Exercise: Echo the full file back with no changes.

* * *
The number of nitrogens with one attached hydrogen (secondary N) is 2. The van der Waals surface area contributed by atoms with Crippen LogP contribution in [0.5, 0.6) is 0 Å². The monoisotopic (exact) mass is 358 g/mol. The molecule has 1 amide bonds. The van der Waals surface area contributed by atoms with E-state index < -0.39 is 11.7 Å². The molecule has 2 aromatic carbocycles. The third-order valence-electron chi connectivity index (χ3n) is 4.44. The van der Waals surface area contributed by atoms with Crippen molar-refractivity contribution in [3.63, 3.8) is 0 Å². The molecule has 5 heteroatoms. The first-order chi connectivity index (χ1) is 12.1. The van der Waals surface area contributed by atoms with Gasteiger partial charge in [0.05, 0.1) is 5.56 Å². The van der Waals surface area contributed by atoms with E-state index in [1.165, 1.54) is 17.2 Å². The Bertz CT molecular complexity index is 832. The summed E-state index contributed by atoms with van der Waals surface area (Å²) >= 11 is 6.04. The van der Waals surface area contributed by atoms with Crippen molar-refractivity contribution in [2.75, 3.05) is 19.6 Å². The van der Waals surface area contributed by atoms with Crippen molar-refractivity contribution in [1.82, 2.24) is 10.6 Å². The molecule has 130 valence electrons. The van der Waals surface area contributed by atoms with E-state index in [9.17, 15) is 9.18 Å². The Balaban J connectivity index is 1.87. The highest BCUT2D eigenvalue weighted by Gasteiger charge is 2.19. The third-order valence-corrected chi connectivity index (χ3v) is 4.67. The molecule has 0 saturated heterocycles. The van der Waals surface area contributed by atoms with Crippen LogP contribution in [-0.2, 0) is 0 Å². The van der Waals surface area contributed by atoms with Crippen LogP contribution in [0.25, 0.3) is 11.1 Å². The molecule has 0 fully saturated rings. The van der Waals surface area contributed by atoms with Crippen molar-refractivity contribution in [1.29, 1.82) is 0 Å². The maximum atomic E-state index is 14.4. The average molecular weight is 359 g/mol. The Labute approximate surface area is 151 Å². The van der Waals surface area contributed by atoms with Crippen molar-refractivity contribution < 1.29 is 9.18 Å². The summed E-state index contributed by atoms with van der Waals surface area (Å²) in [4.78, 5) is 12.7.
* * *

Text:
The number of nitrogens with one attached hydrogen (secondary N) is 2. The van der Waals surface area contributed by atoms with Crippen LogP contribution in [0.5, 0.6) is 0 Å². The monoisotopic (exact) mass is 358 g/mol. The molecule has 1 amide bonds. The van der Waals surface area contributed by atoms with E-state index < -0.39 is 11.7 Å². The molecule has 2 aromatic carbocycles. The third-order valence-electron chi connectivity index (χ3n) is 4.44. The van der Waals surface area contributed by atoms with Crippen molar-refractivity contribution in [3.63, 3.8) is 0 Å². The molecule has 5 heteroatoms. The first-order chi connectivity index (χ1) is 12.1. The van der Waals surface area contributed by atoms with Gasteiger partial charge in [0.05, 0.1) is 5.56 Å². The van der Waals surface area contributed by atoms with E-state index in [1.165, 1.54) is 17.2 Å². The Bertz CT molecular complexity index is 832. The summed E-state index contributed by atoms with van der Waals surface area (Å²) >= 11 is 6.04. The van der Waals surface area contributed by atoms with Crippen molar-refractivity contribution in [2.75, 3.05) is 19.6 Å². The van der Waals surface area contributed by atoms with Crippen molar-refractivity contribution in [1.82, 2.24) is 10.6 Å². The molecule has 130 valence electrons. The van der Waals surface area contributed by atoms with E-state index in [9.17, 15) is 9.18 Å². The Balaban J connectivity index is 1.87. The highest BCUT2D eigenvalue weighted by Gasteiger charge is 2.19. The third-order valence-corrected chi connectivity index (χ3v) is 4.67. The molecule has 0 saturated heterocycles. The van der Waals surface area contributed by atoms with Crippen LogP contribution in [-0.2, 0) is 0 Å². The van der Waals surface area contributed by atoms with Crippen LogP contribution in [0.25, 0.3) is 11.1 Å². The molecule has 0 fully saturated rings. The van der Waals surface area contributed by atoms with Crippen molar-refractivity contribution in [1.29, 1.82) is 0 Å². The maximum atomic E-state index is 14.4. The average molecular weight is 359 g/mol. The Labute approximate surface area is 151 Å². The van der Waals surface area contributed by atoms with Crippen molar-refractivity contribution < 1.29 is 9.18 Å². The summed E-state index contributed by atoms with van der Waals surface area (Å²) in [4.78, 5) is 12.7.